They have one thing in common – they give away their secrets. There’s nothing wrong with giving away some information. And with a zero-budget content strategy, your production values aren’t going to differentiate you from the competition. But your knowledge will.
Publish posts from the leadership team, product managers, or even employees, discussing successful initiatives within your business that have produced real results.
In fact, having posts published on behalf of employees will help promote your business as one that identifies and rewards talent on all levels.
Having your leader publish on LinkedIn is an excellent, free way of differentiating your business. And 66% of B2B marketers ranked LinkedIn as their most effective social media platform. Creating a list of blog posts with the CEO and publishing one every week will create a good volume of content.
Either those posts, or unique content, could form part of a newsletter. Differentiate your content in the newsletter to focus on industry news, but also success stories – customer profiles are a good way to show you’re having an impact in your industry.
But here’s the tricky part – you need to focus on how you can collect that content and then package it in new formats which can produce leads, or indeed, even revenue.
For instance, creating dozens of LinkedIn posts from the CEO could lead to aggregating them into an eBook. That eBook could be leveraged on the site to create more prospect leads for the ongoing newsletter.
Focus on easily shareable material. Infographics about results from within your business are a great way to both showcase impressive statistics, (if you have them), and make sure they get shared. (Tying it back to KPIs – if you’re after social shares, infographics are a fantastic way to up that metric).
(Infographics were among the most successful pieces of content for B2B content strategies in 2015.)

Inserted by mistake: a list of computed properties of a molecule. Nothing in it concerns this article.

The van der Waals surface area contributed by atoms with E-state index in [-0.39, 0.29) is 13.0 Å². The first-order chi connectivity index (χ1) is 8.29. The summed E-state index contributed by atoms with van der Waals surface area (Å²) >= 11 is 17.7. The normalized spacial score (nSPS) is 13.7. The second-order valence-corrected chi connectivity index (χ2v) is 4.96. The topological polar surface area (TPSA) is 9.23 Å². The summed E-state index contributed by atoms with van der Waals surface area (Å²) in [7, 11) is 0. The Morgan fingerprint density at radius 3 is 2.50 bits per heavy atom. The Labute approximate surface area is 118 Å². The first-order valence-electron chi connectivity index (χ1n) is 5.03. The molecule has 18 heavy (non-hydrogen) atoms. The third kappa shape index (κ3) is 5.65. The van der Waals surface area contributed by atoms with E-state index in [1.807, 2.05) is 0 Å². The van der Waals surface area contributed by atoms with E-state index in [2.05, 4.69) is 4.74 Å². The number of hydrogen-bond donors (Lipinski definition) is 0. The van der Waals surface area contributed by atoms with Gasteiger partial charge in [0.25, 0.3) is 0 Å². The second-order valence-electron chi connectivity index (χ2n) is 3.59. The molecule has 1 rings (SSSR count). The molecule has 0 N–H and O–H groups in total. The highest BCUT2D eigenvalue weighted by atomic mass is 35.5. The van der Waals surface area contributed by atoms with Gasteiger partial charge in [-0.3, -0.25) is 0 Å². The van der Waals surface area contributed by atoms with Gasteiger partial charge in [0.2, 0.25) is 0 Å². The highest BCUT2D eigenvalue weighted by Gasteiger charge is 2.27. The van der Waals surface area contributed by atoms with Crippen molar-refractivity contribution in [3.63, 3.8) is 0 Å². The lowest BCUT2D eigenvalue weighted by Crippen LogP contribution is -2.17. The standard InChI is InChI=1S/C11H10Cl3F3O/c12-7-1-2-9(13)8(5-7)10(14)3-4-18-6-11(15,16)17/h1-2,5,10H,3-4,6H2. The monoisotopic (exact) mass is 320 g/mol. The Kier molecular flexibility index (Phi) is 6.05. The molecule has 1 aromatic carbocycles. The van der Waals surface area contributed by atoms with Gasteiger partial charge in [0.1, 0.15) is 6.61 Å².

Get cheap and dirty
Don’t think you need to be particularly scripted. Some of the best B2B content on the web right now is coming from people simply pointing a camera at themselves, such as Gary Vaynerchuk’s AskGaryVee show, (from which he just published his latest book). Again, build an audience by giving away some of your secrets for free.
Podcasts are an excellent method for getting the word out. While listeners may be skeptical about tuning into a branded podcast, companies like GE are showcasing how brands can overcome that prejudice.
Also, consider that a content marketing strategy doesn’t have to be formal. Identify the areas that are most beneficial for your business, but continue to play in new areas like Instagram and Snapchat, and focus on content that plays to those medium’s strengths. For instance, creating a team-based Snapchat account for life in the office can help promote your business as a fun place to work. (As long as that message fits in your brand.)
With content, it’s important to keep experimenting. Try new videos, newsletter ideas, blog posts, and continue to track which of those ideas resonate. Once you hit on a niche, then continue to double down on that strategy. When you do, you’ll continue to build a viable audience – one that will inevitably follow you and support your business.